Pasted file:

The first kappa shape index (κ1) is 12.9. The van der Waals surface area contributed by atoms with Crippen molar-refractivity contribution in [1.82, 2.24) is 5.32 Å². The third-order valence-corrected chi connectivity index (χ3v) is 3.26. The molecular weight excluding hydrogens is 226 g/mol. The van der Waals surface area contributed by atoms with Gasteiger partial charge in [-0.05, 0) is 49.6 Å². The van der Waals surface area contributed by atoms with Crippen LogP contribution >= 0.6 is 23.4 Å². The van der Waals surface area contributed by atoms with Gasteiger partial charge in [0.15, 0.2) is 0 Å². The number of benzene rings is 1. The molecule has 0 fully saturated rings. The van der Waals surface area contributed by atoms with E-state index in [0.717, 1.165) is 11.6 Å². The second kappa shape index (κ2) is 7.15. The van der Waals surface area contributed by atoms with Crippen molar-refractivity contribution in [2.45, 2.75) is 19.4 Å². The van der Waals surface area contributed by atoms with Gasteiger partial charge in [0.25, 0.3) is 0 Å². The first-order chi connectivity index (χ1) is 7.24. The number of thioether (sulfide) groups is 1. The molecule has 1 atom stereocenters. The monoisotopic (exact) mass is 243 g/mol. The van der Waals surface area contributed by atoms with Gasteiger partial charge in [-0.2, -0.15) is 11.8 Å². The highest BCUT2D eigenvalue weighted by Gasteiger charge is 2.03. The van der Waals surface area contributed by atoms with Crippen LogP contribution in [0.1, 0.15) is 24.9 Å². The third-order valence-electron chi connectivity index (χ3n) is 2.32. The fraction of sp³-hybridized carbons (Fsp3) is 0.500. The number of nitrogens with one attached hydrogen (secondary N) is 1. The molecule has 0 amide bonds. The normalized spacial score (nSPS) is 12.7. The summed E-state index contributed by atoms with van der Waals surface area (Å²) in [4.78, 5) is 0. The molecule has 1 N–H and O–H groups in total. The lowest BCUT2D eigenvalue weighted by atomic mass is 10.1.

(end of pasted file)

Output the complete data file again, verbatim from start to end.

The first kappa shape index (κ1) is 12.9. The van der Waals surface area contributed by atoms with Crippen molar-refractivity contribution in [1.82, 2.24) is 5.32 Å². The third-order valence-corrected chi connectivity index (χ3v) is 3.26. The molecular weight excluding hydrogens is 226 g/mol. The van der Waals surface area contributed by atoms with Gasteiger partial charge in [-0.05, 0) is 49.6 Å². The van der Waals surface area contributed by atoms with Crippen LogP contribution >= 0.6 is 23.4 Å². The van der Waals surface area contributed by atoms with Gasteiger partial charge in [0.15, 0.2) is 0 Å². The number of benzene rings is 1. The molecule has 0 fully saturated rings. The van der Waals surface area contributed by atoms with E-state index in [0.717, 1.165) is 11.6 Å². The second kappa shape index (κ2) is 7.15. The van der Waals surface area contributed by atoms with Crippen molar-refractivity contribution in [2.45, 2.75) is 19.4 Å². The van der Waals surface area contributed by atoms with Gasteiger partial charge in [0.25, 0.3) is 0 Å². The first-order chi connectivity index (χ1) is 7.24. The number of thioether (sulfide) groups is 1. The molecule has 1 atom stereocenters. The monoisotopic (exact) mass is 243 g/mol. The van der Waals surface area contributed by atoms with Gasteiger partial charge in [-0.2, -0.15) is 11.8 Å². The highest BCUT2D eigenvalue weighted by Gasteiger charge is 2.03. The van der Waals surface area contributed by atoms with Crippen LogP contribution in [0.1, 0.15) is 24.9 Å². The third-order valence-electron chi connectivity index (χ3n) is 2.32. The fraction of sp³-hybridized carbons (Fsp3) is 0.500. The number of nitrogens with one attached hydrogen (secondary N) is 1. The molecule has 0 amide bonds. The normalized spacial score (nSPS) is 12.7. The summed E-state index contributed by atoms with van der Waals surface area (Å²) in [4.78, 5) is 0. The molecule has 1 N–H and O–H groups in total. The lowest BCUT2D eigenvalue weighted by atomic mass is 10.1.